Asian markets fell Friday as a broadly positive week drew to a close with investors pricing in the likelihood that Federal Reserve officials will start withdrawing the vast financial support put in place at the start of the pandemic.

The fast-spreading Delta virus variant, which is forcing governments to introduce containment measures, and the Chinese government’s campaign to tighten its grip on the world’s second largest economy were also playing on sentiment.

Data on Thursday showed US producer prices rose more than twice as much as forecast on-month in July, while the annual rate hit a record, reinforcing traders’ belief that the blockbuster economic recovery was putting huge pressure on inflation.

The figures ramped up expectations the Fed, in a bid to prevent overheating, will start reducing its colossal bond-buying programme earlier than it had thought.

“Global investors are assessing the implications of the spread of the Delta virus, the possible tapering by the Fed, and China’s clampdown,” said Geir Lode, of Federated Hermes.

“With equity markets almost doubling since the start of the pandemic and a bull market lasting over a decade, investors are questioning how far the bull market can rally.”

“We therefore think that the inflation risk is on the upside and that the Fed will start tapering at the end of the year,” he added.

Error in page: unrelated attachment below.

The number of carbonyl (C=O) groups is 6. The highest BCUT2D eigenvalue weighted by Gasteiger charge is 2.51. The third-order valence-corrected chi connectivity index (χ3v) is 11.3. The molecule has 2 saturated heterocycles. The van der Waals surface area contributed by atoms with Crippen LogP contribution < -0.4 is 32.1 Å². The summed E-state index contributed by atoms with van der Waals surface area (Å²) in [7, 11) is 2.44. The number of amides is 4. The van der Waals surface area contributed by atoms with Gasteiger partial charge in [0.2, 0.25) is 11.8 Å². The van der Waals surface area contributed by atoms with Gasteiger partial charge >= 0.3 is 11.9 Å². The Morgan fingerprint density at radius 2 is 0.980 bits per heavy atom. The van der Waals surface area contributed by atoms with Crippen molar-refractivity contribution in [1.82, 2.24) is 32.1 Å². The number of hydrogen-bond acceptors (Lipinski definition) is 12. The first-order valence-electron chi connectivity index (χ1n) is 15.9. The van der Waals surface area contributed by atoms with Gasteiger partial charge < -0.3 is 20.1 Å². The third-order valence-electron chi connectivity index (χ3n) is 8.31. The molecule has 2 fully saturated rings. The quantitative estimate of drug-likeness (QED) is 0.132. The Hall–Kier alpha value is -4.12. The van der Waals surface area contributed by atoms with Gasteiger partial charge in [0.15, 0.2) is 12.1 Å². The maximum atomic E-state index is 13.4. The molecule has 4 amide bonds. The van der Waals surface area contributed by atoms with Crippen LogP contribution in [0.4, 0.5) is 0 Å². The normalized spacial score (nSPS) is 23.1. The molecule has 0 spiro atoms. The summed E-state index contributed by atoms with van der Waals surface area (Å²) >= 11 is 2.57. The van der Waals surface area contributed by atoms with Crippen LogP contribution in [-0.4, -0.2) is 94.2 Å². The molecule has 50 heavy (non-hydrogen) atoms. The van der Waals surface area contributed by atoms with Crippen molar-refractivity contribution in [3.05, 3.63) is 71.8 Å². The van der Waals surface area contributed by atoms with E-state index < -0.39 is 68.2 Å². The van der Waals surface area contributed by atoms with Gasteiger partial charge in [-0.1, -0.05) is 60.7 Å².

However, while the ultra-cheap borrowing that has been key to propelling the pandemic rally for more than a year looks likely to end, traders remain broadly upbeat, with the Fed — and other central banks — likely to take time withdrawing the support.

Traders will be keeping a hawk-like eye on Fed boss Jerome Powell’s speech at this month’s gathering of central bank and finance leaders in Jackson Hole, Wyoming, hoping for a hint at when he will act.

Wall Street’s three main indexes ended at record highs again Thursday but Asia struggled to follow suit.

Tokyo, Hong Kong, Shanghai, Singapore, Seoul, Taipei, Bangkok and Jakarta all fell, with Manila losing more than 3% on fears over a fresh Covid surge in the Philippine capital. Sydney and Wellington rose while Mumbai hit a new record, with the Sensex breaking above 55,000 points for the first time.

London, Paris and Frankfurt were up in early trade.

Investors are keeping an eye on developments in China after officials said they would put in place tougher anti-monopoly rules and penalties over the next five years, as Beijing looks to tighten the screw further after a recent crackdown on a range of industries.

Tech and private equity firms have already been caught in the crosshairs of leaders, and a statement late Wednesday indicated finance, public health, and food and drug manufacturing would also be targeted.

Crude prices extended their recent sell-off fuelled by concerns that the Delta mutation that is coursing through the world would slam demand, with the International Energy Agency warning as much in a report Thursday.

“The oil market will likely continue to maintain a nervous watch, especially for a deterioration in China and the US,” Vandana Hari, of energy consultant Vanda Insights, said, adding that the IEA report “validated fears over a slowdown in second-half demand”.

Published in The Express Tribune, August 14th, 2021.

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